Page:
The Ultimate Universe fascinated me when it was first created because it felt like an easy entry point for new readers to jump in without the issues that the main marvel line are beholden to. You’ll be familiar with those issues if you’ve followed that line, I’m sure, but no bigger issue than 50 years’ worth of different series + takes on a character and all of that good stuff. The Ultimate Spider-Man story, for example, allowed me to jump on from the very get go in a far more modern tale than trying to hustle back to the origin tales of Amazing Spider-Man that occurred about 30 years pre-me. Eventually however, Marvel did what we all tend to do after untangling headphone cords, just re-tangling them all over again and so I sort of lost interest in that whole aspect of their world.
When first hearing about Secret Wars, this whole concept of Multiverses colliding instantly turned me off, it did not appeal to me, it added senseless confusion. It’s the one thing I love above all else in the Marvel Cinematic Universe, all of those TV shows and movies have so far maintained an organized continuity (although there are signs of chaos at the hinges with things like Coulson being dead to the Avengers but alive to the rest of the former Agents of S.H.I.E.L.D. as well as that part where S.H.I.E.L.D. is dead but they have a show about S.H.I.E.L.D.), and that was the appeal of the Ultimate Universe. The same can be said for DC’s New 52, it very much appealed to me, but this talk of Convergence quickly spurned me, as a reader, whom felt that this new initiative would be a terrific way to finally get into that realm, now, not so much.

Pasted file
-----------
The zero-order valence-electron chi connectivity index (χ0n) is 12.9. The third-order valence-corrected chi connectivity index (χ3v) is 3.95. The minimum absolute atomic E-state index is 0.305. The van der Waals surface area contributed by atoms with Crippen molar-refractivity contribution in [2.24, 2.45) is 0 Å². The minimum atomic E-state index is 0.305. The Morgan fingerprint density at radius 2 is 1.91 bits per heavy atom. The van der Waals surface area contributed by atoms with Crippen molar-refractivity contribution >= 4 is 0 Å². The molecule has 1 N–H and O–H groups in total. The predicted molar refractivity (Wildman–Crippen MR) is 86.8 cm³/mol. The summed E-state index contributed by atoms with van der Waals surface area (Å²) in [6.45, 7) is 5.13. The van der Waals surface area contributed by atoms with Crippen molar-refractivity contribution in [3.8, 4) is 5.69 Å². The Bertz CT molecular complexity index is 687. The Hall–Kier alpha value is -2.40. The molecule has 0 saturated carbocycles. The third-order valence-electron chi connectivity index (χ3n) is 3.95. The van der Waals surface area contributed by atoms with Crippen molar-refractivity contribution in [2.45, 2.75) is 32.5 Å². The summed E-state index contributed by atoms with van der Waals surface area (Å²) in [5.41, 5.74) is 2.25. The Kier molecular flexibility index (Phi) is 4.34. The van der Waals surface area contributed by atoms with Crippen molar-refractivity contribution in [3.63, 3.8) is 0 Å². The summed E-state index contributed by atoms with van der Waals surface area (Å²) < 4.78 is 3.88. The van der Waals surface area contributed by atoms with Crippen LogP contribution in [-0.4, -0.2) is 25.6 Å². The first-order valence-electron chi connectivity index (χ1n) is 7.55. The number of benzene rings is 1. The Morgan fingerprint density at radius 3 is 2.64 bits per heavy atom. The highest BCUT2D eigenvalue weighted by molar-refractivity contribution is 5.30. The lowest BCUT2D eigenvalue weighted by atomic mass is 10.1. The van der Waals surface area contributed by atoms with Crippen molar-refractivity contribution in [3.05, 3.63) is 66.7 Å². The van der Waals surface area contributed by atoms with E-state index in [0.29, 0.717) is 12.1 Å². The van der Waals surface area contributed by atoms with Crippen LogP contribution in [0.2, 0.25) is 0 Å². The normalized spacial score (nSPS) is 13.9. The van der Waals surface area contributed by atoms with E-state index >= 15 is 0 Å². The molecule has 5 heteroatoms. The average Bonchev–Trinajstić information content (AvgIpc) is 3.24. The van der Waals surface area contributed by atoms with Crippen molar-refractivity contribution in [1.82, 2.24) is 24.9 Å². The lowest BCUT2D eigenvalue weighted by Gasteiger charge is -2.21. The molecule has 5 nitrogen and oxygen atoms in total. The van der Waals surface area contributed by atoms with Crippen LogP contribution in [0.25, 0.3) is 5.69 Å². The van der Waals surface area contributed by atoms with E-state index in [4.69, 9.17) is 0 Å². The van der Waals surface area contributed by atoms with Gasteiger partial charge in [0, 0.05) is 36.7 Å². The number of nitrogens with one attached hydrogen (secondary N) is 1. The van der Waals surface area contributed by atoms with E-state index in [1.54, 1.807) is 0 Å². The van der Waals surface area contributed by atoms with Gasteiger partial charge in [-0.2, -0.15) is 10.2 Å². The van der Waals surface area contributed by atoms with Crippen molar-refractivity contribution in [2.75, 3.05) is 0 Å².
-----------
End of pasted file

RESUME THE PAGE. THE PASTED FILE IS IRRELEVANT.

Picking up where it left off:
Secret Wars seems to aim to nullify this issue with new readers, the ultimate goal appears to be elimination of all these different universes and letting newcomers get a fresh take on it with the seemingly sole universe that shall emerge after all of this is said and done. In that sense, I decided to allow Secret Wars to be the first Marvel Event I genuinely follow, sure I’ve gone back and read events long after they’ve occurred but never have I followed it during its tenure.
If the Secret Wars line is also meant to be laid out as an entry for new readers, than Jonathan Hickman has failed. Even having read IGN’s lovely primer for Secret Wars, and having above average knowledge of the world of Marvel, it proved difficult to follow everything that was happening in this initial issue. This is perhaps because there are some Game of Thrones scale conflicts occurring here. Doctor Doom appears in the early goings, we have the Ultimate version of Mister Fantastic known as the Maker with an underlying plot, the Cabal (of which most readers whom haven’t followed this closely will only recognize Thanos) at his side, the Marvel version of Mister Fantastic attempting to allow the survival of at least a few of their people to start over. So in short, the scale of Secret Wars is grand, and extremely impressive. I certainly don’t envy Hickman having to weave all these strings for a coherent story. But a new reader will understand fuck all, and perhaps also not recognize half the characters throughout this issue.